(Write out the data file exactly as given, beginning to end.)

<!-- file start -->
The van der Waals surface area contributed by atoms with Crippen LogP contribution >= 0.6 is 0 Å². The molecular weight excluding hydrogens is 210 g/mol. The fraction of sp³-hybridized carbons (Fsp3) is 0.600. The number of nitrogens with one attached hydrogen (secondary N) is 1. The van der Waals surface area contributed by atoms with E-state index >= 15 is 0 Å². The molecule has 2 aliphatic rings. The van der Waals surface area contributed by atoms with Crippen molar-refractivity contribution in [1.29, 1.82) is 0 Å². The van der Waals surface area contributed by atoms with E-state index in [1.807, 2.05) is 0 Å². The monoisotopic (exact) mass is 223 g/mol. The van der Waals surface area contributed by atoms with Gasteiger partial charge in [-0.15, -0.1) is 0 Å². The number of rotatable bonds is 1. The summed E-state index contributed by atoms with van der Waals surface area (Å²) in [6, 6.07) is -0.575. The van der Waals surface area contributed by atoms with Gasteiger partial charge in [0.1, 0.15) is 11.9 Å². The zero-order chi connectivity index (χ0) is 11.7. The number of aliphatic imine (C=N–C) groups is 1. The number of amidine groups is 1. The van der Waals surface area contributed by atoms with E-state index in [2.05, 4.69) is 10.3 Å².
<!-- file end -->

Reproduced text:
The van der Waals surface area contributed by atoms with Crippen LogP contribution >= 0.6 is 0 Å². The molecular weight excluding hydrogens is 210 g/mol. The fraction of sp³-hybridized carbons (Fsp3) is 0.600. The number of nitrogens with one attached hydrogen (secondary N) is 1. The van der Waals surface area contributed by atoms with E-state index >= 15 is 0 Å². The molecule has 2 aliphatic rings. The van der Waals surface area contributed by atoms with Crippen molar-refractivity contribution in [1.29, 1.82) is 0 Å². The van der Waals surface area contributed by atoms with E-state index in [1.807, 2.05) is 0 Å². The monoisotopic (exact) mass is 223 g/mol. The van der Waals surface area contributed by atoms with Gasteiger partial charge in [-0.15, -0.1) is 0 Å². The number of rotatable bonds is 1. The summed E-state index contributed by atoms with van der Waals surface area (Å²) in [6, 6.07) is -0.575. The van der Waals surface area contributed by atoms with Gasteiger partial charge in [0.1, 0.15) is 11.9 Å². The zero-order chi connectivity index (χ0) is 11.7. The number of aliphatic imine (C=N–C) groups is 1. The number of amidine groups is 1. The van der Waals surface area contributed by atoms with E-state index in [2.05, 4.69) is 10.3 Å².